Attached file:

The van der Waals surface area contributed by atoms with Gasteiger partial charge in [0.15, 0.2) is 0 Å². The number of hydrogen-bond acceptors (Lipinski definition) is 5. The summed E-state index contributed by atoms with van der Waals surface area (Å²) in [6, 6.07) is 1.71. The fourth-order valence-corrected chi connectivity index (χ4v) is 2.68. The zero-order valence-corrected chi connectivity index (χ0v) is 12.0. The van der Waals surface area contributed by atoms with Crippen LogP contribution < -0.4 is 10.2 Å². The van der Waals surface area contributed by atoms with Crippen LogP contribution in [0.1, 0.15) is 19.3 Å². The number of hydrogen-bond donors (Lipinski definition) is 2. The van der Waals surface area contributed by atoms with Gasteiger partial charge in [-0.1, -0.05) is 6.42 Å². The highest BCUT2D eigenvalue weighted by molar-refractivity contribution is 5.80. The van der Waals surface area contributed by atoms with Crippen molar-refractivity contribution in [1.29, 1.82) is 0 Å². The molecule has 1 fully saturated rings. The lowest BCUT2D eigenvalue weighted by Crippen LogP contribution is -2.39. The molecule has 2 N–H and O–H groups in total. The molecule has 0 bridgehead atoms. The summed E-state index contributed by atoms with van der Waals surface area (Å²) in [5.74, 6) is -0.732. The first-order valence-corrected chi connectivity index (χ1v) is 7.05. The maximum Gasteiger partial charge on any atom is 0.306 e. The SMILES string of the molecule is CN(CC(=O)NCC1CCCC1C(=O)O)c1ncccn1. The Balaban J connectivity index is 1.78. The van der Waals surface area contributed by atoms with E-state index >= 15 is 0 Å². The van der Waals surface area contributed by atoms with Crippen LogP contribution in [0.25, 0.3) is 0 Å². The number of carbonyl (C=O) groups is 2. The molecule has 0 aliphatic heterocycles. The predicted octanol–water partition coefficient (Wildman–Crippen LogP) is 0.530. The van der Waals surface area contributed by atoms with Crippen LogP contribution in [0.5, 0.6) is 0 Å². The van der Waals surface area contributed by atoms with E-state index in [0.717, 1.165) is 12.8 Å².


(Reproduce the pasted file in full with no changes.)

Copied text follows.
The van der Waals surface area contributed by atoms with Gasteiger partial charge in [0.15, 0.2) is 0 Å². The number of hydrogen-bond acceptors (Lipinski definition) is 5. The summed E-state index contributed by atoms with van der Waals surface area (Å²) in [6, 6.07) is 1.71. The fourth-order valence-corrected chi connectivity index (χ4v) is 2.68. The zero-order valence-corrected chi connectivity index (χ0v) is 12.0. The van der Waals surface area contributed by atoms with Crippen LogP contribution < -0.4 is 10.2 Å². The van der Waals surface area contributed by atoms with Crippen LogP contribution in [0.1, 0.15) is 19.3 Å². The number of hydrogen-bond donors (Lipinski definition) is 2. The van der Waals surface area contributed by atoms with Gasteiger partial charge in [-0.1, -0.05) is 6.42 Å². The highest BCUT2D eigenvalue weighted by molar-refractivity contribution is 5.80. The van der Waals surface area contributed by atoms with Crippen molar-refractivity contribution in [1.29, 1.82) is 0 Å². The molecule has 1 fully saturated rings. The lowest BCUT2D eigenvalue weighted by Crippen LogP contribution is -2.39. The molecule has 2 N–H and O–H groups in total. The molecule has 0 bridgehead atoms. The summed E-state index contributed by atoms with van der Waals surface area (Å²) in [5.74, 6) is -0.732. The first-order valence-corrected chi connectivity index (χ1v) is 7.05. The maximum Gasteiger partial charge on any atom is 0.306 e. The SMILES string of the molecule is CN(CC(=O)NCC1CCCC1C(=O)O)c1ncccn1. The Balaban J connectivity index is 1.78. The van der Waals surface area contributed by atoms with E-state index >= 15 is 0 Å². The van der Waals surface area contributed by atoms with Crippen LogP contribution in [0.25, 0.3) is 0 Å². The number of carbonyl (C=O) groups is 2. The molecule has 0 aliphatic heterocycles. The predicted octanol–water partition coefficient (Wildman–Crippen LogP) is 0.530. The van der Waals surface area contributed by atoms with Crippen LogP contribution in [0.5, 0.6) is 0 Å². The van der Waals surface area contributed by atoms with E-state index in [0.717, 1.165) is 12.8 Å².